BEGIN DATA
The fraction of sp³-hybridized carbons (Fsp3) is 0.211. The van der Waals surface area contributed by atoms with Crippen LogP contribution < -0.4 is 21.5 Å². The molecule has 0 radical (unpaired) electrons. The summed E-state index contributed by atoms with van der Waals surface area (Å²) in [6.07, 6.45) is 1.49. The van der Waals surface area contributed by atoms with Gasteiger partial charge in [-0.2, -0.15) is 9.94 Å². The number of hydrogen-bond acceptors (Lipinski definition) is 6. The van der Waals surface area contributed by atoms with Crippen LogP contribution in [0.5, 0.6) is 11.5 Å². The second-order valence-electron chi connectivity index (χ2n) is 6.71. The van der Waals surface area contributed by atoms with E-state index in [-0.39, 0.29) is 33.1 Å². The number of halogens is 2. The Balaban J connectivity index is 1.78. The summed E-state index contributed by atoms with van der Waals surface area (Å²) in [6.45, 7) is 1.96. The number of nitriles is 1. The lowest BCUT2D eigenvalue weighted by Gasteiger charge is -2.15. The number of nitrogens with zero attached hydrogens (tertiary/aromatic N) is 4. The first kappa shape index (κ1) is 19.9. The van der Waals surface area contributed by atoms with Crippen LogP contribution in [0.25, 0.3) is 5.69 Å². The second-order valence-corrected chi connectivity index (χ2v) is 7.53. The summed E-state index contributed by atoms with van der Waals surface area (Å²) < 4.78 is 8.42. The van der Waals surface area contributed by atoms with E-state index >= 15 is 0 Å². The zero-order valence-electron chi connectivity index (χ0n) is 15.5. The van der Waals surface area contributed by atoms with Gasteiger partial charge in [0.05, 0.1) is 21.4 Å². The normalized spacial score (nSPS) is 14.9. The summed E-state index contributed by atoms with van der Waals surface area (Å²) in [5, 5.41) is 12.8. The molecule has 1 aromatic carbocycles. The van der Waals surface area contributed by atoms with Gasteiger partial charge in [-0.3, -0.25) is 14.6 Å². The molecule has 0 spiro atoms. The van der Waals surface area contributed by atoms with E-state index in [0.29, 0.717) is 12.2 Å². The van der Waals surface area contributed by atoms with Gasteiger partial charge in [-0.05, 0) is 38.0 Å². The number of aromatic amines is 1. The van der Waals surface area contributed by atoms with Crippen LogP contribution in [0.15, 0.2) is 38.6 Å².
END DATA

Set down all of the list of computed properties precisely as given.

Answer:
The fraction of sp³-hybridized carbons (Fsp3) is 0.211. The van der Waals surface area contributed by atoms with Crippen LogP contribution < -0.4 is 21.5 Å². The molecule has 0 radical (unpaired) electrons. The summed E-state index contributed by atoms with van der Waals surface area (Å²) in [6.07, 6.45) is 1.49. The van der Waals surface area contributed by atoms with Gasteiger partial charge in [-0.2, -0.15) is 9.94 Å². The number of hydrogen-bond acceptors (Lipinski definition) is 6. The van der Waals surface area contributed by atoms with Crippen LogP contribution in [0.5, 0.6) is 11.5 Å². The second-order valence-electron chi connectivity index (χ2n) is 6.71. The van der Waals surface area contributed by atoms with E-state index in [-0.39, 0.29) is 33.1 Å². The number of halogens is 2. The Balaban J connectivity index is 1.78. The summed E-state index contributed by atoms with van der Waals surface area (Å²) in [6.45, 7) is 1.96. The number of nitriles is 1. The lowest BCUT2D eigenvalue weighted by Gasteiger charge is -2.15. The number of nitrogens with zero attached hydrogens (tertiary/aromatic N) is 4. The first kappa shape index (κ1) is 19.9. The van der Waals surface area contributed by atoms with Crippen LogP contribution in [0.25, 0.3) is 5.69 Å². The second-order valence-corrected chi connectivity index (χ2v) is 7.53. The summed E-state index contributed by atoms with van der Waals surface area (Å²) < 4.78 is 8.42. The van der Waals surface area contributed by atoms with E-state index >= 15 is 0 Å². The zero-order valence-electron chi connectivity index (χ0n) is 15.5. The van der Waals surface area contributed by atoms with Gasteiger partial charge in [0.05, 0.1) is 21.4 Å². The normalized spacial score (nSPS) is 14.9. The summed E-state index contributed by atoms with van der Waals surface area (Å²) in [5, 5.41) is 12.8. The molecule has 1 aromatic carbocycles. The van der Waals surface area contributed by atoms with Gasteiger partial charge in [-0.3, -0.25) is 14.6 Å². The molecule has 0 spiro atoms. The van der Waals surface area contributed by atoms with E-state index in [0.29, 0.717) is 12.2 Å². The van der Waals surface area contributed by atoms with Gasteiger partial charge in [-0.05, 0) is 38.0 Å². The number of aromatic amines is 1. The van der Waals surface area contributed by atoms with Crippen LogP contribution in [0.15, 0.2) is 38.6 Å².